Free Speech Is Now A Brutal War On The Internet

When the cat is away mice will play. Or, in this case, trolls.
The Train of Trolls is running wild on the internet
The Train of Trolls is running wild on the internet

The internet has ruined the business model for journalism. And trolls are ruining the public debate on the open internet. And Facebook is swallowing all of it into its walled gardens.


It’s been an epic summer holiday, but now it’s over. Even in France.

And while everybody has been away from the screens, sort of, some one else has been busy. Like they say, when the cat is away mice will play. Or, in this case, trolls.

We’ve heard of them before, but as the world gets more and more digital and online, more people and companies get a taste of these creatures. Even in the physical world, we see more trolling. Globalization is speeding up and the political divide seems to grow all around the world with the Brexit, war lords around Syria and the Donald in America. Some even say Trump is the greatest troll of all time. We can’t prove it, but a good guess is that a cocktail of technology giving an unfiltered microphone to everyone, and the spread of internet access is part of the reason.

According to Jonathan Zittrain, trolls just see the internet as a place to play a game of provocation in order to get a reaction that again can escalate in to another reaction ― and so on and so on ― until Godwin’s law dictates that someone throws in a comparison to nazis or Hitler. And that trash talk can even spiral into conflicts, and even violence, in the real world.

So it’s the year of trolling it seems. As everything is heating up, people are increasingly giving up on the culture of commenting on the internet. TIME Magazine even said the trolls already ruined the internet. That’s probably a little too steep, but some places are definitely having a hard time dealing with it.

Twitter is one of the most prominent social media platforms that is getting a lot of heat for not being that “social.” Celebrities are flocking away from the service because of the so called trolls and Twitter is desperately trying to figure out a way of calming down the public.

But they are not making it easier on themselves when Twitter officials say wishing rape on a woman doesn’t count as harassment.

In the old world, there is also some serious scrambling. Just like anyone else with a heavy past, legacy media is in trouble finding its way. In the age of the two-way-communications medium, the internet as the fourth estate is moving away from the old institutions of the very hard-defined channels as print and tv over to the wicked liquid ways of the online world. Some media platforms are leaving behind the comments all together and thus leaving public debate to the non-edited and non-curated social media mecca.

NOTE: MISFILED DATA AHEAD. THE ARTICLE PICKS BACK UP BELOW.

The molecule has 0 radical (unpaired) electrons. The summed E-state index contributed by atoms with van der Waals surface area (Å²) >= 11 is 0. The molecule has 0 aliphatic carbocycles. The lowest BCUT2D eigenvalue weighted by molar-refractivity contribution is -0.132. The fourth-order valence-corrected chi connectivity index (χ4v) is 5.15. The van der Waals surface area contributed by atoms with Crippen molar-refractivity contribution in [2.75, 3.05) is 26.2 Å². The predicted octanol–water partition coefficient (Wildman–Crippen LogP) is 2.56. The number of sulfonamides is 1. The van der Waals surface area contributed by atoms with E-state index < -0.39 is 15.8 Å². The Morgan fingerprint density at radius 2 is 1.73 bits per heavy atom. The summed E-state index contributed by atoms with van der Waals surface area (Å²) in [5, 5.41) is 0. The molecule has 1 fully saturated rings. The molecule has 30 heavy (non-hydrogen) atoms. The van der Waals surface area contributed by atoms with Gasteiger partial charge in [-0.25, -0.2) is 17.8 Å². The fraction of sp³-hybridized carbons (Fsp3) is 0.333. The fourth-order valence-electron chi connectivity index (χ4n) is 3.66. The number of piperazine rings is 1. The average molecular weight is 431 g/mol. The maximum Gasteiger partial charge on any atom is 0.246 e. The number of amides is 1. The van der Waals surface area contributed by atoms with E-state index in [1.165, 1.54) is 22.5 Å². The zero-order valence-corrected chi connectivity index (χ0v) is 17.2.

So what used to be an important part of the newspaper industry — being the hub for public opinion and debate — is now left to the unattended public on the very same new media platforms that are eating away the advertising budgets that used to go to old media. Could there be a connection?

Andrew Losowsky who’s in charge of The Coral Project puts it this way:

Social media platforms control the tools, the relationship, the information and the access — all of the things that newsrooms need to own themselves in order to sustain a meaningful relationship beyond a single tweet or Facebook reply. The unit of measurement is not the comment — it’s the commenter.

Margarat Sullivan of The Washington Post disagrees on abandoning the comments on media sites and leaving it to social media to host the open debates. Everyone seems to hate online reader comments, she writes. Here’s why she treasures them.

Legacy media is by and large scrambling with a lot things. Venerable The Economist has always been published without author bylines in print and claimed that particular feature was essential. But as they increasingly get sucked in by social media, it now seams almost impossible not to have a verified person to step forward. What will that mean for trolling — more real people to harass or more real people to take on the anonymous?

The other extreme will then be Facebook where probably most public debate is taking place now. But that comes with a price on free speech or expression it seams as the network just banned a drawing of a hand by Renaissance master Holbein.

The hand is back up again after fans posted more hands in protest. The network then blamed “human error” of the censorship.

So art is not top of mind for the humans at Facebook. And maybe real people aren’t either as Facebook just fired the team curating the trending topics feature in the ever expanding ecosystem. Now it’s all up to the machines. But that shouldn’t fool you into thinking that Facebook is a technology company. They are not. In fact they are a media company. Only in a very 21st century kind of way, we hear.

By the way. While you were reading this and clicking on the links to read, even more we’ve noticed a huge amount of activity on Facebook. Trolls or not take a look.

And trolls are not only a thing of the comments threads. Also in the high production value chain of content we see more of it. Advertisers are increasingly trolling the traditional content producers and publishers with commercial content or native advertising as it’s sometimes called. Well, content can sometimes be a hidden commercial but commercials can sometimes be brilliant content. Content or commercial — Spike Jonze just trolled the music industry with an advertisement better than most music video.

For daily perspectives, rants thoughts & ideas you should follow the Trouble people on Facebook. This post originally appeared on Trouble Stories.



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